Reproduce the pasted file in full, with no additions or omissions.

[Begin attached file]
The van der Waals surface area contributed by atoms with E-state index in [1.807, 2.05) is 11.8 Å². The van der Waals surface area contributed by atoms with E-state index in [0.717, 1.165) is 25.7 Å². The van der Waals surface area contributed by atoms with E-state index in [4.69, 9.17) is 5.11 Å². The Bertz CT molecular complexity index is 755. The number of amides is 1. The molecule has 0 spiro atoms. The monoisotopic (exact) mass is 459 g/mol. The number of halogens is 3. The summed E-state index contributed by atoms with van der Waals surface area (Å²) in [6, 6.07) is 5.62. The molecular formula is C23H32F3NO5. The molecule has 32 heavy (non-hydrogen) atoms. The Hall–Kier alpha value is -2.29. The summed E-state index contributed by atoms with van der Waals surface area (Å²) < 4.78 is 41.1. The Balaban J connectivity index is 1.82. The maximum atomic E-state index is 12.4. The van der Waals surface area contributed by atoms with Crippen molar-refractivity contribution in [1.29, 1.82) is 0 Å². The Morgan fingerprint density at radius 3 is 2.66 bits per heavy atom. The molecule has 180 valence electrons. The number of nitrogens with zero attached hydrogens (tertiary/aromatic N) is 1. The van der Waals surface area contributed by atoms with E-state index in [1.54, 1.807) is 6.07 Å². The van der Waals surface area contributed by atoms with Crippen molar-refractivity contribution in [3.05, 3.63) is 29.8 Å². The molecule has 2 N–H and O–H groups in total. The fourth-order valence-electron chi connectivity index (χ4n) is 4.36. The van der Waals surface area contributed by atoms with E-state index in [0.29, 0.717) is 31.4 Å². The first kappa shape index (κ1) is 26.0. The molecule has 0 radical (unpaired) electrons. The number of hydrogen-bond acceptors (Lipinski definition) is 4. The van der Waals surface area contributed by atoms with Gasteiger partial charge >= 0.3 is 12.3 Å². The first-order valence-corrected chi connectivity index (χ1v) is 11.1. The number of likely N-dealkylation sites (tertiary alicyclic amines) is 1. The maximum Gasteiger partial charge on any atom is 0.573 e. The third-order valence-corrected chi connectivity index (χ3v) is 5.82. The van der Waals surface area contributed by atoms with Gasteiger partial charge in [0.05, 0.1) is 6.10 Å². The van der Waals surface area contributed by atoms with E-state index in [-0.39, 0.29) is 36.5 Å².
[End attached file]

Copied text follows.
The van der Waals surface area contributed by atoms with E-state index in [1.807, 2.05) is 11.8 Å². The van der Waals surface area contributed by atoms with E-state index in [0.717, 1.165) is 25.7 Å². The van der Waals surface area contributed by atoms with E-state index in [4.69, 9.17) is 5.11 Å². The Bertz CT molecular complexity index is 755. The number of amides is 1. The molecule has 0 spiro atoms. The monoisotopic (exact) mass is 459 g/mol. The number of halogens is 3. The summed E-state index contributed by atoms with van der Waals surface area (Å²) in [6, 6.07) is 5.62. The molecular formula is C23H32F3NO5. The molecule has 32 heavy (non-hydrogen) atoms. The Hall–Kier alpha value is -2.29. The summed E-state index contributed by atoms with van der Waals surface area (Å²) < 4.78 is 41.1. The Balaban J connectivity index is 1.82. The maximum atomic E-state index is 12.4. The van der Waals surface area contributed by atoms with Crippen molar-refractivity contribution in [1.29, 1.82) is 0 Å². The Morgan fingerprint density at radius 3 is 2.66 bits per heavy atom. The molecule has 180 valence electrons. The number of nitrogens with zero attached hydrogens (tertiary/aromatic N) is 1. The van der Waals surface area contributed by atoms with E-state index in [1.54, 1.807) is 6.07 Å². The van der Waals surface area contributed by atoms with Crippen molar-refractivity contribution in [3.05, 3.63) is 29.8 Å². The molecule has 2 N–H and O–H groups in total. The fourth-order valence-electron chi connectivity index (χ4n) is 4.36. The van der Waals surface area contributed by atoms with E-state index in [0.29, 0.717) is 31.4 Å². The first kappa shape index (κ1) is 26.0. The molecule has 0 radical (unpaired) electrons. The number of hydrogen-bond acceptors (Lipinski definition) is 4. The van der Waals surface area contributed by atoms with Gasteiger partial charge >= 0.3 is 12.3 Å². The first-order valence-corrected chi connectivity index (χ1v) is 11.1. The number of likely N-dealkylation sites (tertiary alicyclic amines) is 1. The maximum Gasteiger partial charge on any atom is 0.573 e. The third-order valence-corrected chi connectivity index (χ3v) is 5.82. The van der Waals surface area contributed by atoms with Gasteiger partial charge in [0.05, 0.1) is 6.10 Å². The van der Waals surface area contributed by atoms with E-state index in [-0.39, 0.29) is 36.5 Å².